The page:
4Produce ideas. Ideas are the stuff of life. Reading hundreds of books won’t do you much good if you can’t form ideas for yourself and convert those ideas into reality. Practice coming up with ideas daily and soon you will be an idea machine. Dedicate some time each day to allow yourself to think or be inspired. Twitter and Square CEO Jack Dorsey said the best investement he ever made was, “Taking the time to walk to work every day. Five miles, one hour and 15 minutes.” He doesn’t listen to music or text; he simply clears his mind and draws inspiration from his surroundings. If Jack can spend one hour and 15 minutes a day to himself to think, then so can all of us.

5Practice Gratitude. Studies have shown that those who pratice gratitude feel more alive, sleep better, and have a higher sense of joy and interconnectedness. Being thankful for what you do have really puts life into perspective and allows us to feel a little lighter and happier. Go on, try giving at least one compliment to someone everyday and see what happens. Some more ideas on how to practice gratitude can be found here.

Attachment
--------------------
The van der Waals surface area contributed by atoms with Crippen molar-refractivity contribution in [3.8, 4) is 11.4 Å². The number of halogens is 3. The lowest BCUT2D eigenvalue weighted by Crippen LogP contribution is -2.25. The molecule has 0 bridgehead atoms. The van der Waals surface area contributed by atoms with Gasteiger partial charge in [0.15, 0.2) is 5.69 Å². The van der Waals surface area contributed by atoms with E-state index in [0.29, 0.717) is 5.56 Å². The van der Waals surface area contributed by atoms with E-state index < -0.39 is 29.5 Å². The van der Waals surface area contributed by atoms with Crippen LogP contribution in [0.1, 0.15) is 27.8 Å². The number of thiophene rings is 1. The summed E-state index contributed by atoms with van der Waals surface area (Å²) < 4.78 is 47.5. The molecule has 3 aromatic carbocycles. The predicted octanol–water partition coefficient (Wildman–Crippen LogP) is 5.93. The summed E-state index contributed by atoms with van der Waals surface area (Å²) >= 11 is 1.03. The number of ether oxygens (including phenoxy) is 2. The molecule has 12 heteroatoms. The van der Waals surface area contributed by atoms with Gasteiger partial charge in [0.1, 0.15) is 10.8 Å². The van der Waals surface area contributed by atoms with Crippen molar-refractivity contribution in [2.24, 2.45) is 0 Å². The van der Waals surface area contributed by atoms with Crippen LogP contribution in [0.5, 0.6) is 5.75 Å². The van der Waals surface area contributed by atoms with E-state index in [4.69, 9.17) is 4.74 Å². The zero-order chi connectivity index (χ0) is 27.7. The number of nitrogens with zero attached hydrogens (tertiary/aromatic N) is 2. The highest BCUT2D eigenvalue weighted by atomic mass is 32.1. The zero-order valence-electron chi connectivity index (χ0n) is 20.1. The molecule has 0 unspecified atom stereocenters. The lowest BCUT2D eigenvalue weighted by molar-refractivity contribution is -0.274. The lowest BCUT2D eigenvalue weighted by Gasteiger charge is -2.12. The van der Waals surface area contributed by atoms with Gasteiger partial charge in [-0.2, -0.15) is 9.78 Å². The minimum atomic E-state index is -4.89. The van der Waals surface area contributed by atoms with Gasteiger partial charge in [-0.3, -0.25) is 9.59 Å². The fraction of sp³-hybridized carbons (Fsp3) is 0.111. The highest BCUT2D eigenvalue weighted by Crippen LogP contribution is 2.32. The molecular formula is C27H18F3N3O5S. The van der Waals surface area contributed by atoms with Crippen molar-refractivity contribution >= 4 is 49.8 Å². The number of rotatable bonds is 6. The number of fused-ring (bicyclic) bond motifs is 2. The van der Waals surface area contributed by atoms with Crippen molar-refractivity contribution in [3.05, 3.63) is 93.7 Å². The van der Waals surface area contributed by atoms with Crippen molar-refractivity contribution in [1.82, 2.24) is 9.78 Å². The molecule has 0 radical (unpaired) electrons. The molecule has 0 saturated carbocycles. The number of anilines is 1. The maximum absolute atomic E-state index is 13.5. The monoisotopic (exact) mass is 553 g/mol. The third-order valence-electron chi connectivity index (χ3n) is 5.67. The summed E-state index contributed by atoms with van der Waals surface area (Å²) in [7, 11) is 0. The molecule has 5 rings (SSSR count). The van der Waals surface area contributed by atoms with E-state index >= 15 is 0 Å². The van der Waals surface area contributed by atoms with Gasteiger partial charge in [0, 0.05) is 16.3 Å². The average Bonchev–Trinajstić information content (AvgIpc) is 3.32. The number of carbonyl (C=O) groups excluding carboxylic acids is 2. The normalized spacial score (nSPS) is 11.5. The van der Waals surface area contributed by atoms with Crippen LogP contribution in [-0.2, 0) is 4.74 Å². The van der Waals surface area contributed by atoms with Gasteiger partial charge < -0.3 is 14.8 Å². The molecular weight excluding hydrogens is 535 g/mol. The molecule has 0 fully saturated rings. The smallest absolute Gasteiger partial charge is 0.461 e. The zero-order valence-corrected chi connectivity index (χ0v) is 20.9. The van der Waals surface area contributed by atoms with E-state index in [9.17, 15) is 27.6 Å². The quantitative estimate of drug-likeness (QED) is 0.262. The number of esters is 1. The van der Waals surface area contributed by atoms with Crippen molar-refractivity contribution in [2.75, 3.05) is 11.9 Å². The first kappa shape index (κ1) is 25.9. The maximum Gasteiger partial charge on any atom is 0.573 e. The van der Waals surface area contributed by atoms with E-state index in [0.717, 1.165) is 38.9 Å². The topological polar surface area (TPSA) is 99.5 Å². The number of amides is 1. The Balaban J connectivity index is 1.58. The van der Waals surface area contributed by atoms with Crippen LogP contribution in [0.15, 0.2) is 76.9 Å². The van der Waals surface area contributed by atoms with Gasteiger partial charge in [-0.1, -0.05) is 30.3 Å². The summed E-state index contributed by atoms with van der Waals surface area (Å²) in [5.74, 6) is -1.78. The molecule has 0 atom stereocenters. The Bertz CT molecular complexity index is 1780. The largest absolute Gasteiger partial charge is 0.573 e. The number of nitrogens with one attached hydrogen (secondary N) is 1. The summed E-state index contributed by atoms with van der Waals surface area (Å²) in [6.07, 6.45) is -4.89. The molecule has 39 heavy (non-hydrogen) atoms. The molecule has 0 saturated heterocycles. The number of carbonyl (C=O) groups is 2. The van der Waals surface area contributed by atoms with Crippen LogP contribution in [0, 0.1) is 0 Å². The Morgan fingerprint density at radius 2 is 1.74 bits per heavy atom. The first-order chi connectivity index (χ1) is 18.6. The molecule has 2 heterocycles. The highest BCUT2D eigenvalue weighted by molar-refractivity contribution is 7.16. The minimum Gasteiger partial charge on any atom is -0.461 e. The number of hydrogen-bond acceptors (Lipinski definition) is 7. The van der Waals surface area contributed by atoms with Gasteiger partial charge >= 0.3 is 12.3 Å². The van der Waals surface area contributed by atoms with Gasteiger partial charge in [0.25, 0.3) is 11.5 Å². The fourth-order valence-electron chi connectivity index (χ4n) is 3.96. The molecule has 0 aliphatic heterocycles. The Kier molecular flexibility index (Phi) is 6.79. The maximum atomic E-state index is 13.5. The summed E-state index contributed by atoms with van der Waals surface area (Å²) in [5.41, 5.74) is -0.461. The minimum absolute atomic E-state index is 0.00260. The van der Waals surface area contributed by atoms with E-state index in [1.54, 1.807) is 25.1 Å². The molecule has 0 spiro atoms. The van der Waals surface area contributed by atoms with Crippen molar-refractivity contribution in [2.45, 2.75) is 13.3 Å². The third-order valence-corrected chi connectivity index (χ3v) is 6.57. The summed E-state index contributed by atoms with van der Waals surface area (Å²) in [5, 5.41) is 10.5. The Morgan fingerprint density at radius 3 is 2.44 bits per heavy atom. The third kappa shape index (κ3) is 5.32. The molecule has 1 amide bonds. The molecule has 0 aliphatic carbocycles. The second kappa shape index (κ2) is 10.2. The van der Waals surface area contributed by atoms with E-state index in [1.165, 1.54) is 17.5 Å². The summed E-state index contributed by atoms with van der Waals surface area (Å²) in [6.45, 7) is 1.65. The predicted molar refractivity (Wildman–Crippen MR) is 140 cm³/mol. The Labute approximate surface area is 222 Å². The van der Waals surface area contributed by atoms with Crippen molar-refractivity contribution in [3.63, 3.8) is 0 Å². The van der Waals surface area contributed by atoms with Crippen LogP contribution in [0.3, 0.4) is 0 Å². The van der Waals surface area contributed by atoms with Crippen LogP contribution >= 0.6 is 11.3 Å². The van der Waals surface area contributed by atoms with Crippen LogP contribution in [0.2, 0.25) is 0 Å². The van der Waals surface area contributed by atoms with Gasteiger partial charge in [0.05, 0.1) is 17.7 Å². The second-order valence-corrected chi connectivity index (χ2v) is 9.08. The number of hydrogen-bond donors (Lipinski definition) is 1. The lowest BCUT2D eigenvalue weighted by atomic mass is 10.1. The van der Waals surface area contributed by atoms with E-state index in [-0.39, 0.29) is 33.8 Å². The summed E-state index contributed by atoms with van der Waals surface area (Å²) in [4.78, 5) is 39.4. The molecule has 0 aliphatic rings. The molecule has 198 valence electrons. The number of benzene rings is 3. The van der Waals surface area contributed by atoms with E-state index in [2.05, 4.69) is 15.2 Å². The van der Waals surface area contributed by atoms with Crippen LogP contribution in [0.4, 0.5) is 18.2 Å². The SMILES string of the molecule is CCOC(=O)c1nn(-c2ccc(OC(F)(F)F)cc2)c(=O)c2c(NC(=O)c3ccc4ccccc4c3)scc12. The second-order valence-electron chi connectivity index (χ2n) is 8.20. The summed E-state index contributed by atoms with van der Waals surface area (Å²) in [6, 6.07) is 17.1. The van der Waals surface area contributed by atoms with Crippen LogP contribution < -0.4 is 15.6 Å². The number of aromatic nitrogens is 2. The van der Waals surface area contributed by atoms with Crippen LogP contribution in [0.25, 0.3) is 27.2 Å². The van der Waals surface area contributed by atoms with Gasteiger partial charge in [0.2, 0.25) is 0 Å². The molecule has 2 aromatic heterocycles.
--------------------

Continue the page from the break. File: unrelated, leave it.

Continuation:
6Explore new ideas and seek new experiences. Our lives are too short to not explore the world to its fullest. My biggest fear is waking up when I am older and realizing that it’s too late to do the things that I wanted to do. Get into the mindset of doing things now. That restuarant you’ve never been to? Get dinner from there tonight. Are there different paths to work? Take a new one everyday. A book you never would have thought of reading? Try and read it. Leave no stone unturned.

“When I get old and slow down I want to look behind me and see all the fire and the wreckage and no stone left unturned.”- Aisha Tyler

7Embrace uncertainty. Nothing is ever 100% certain. Everything we believe we know has at least a tinge of uncertainty to it. It is impossible to make decisions with complete knowledge and certainty. George Soros, notable billionaire investor and philanthropist, champions this notion of fallibility and imperfect understanding. We are all imperfect creatures living in an imperfect world. If we waited to gather all the relevant information before making a decision, we would be confined to waiting for all eterenity. But all is not lost. According to the Pareto principle, or the 80–20 Rule, around 80% of the information we need will be contained in 20% of all the information. So gather what information you can and make a decision: most of the time, any decision is better than no decision. There is no shame in being wrong.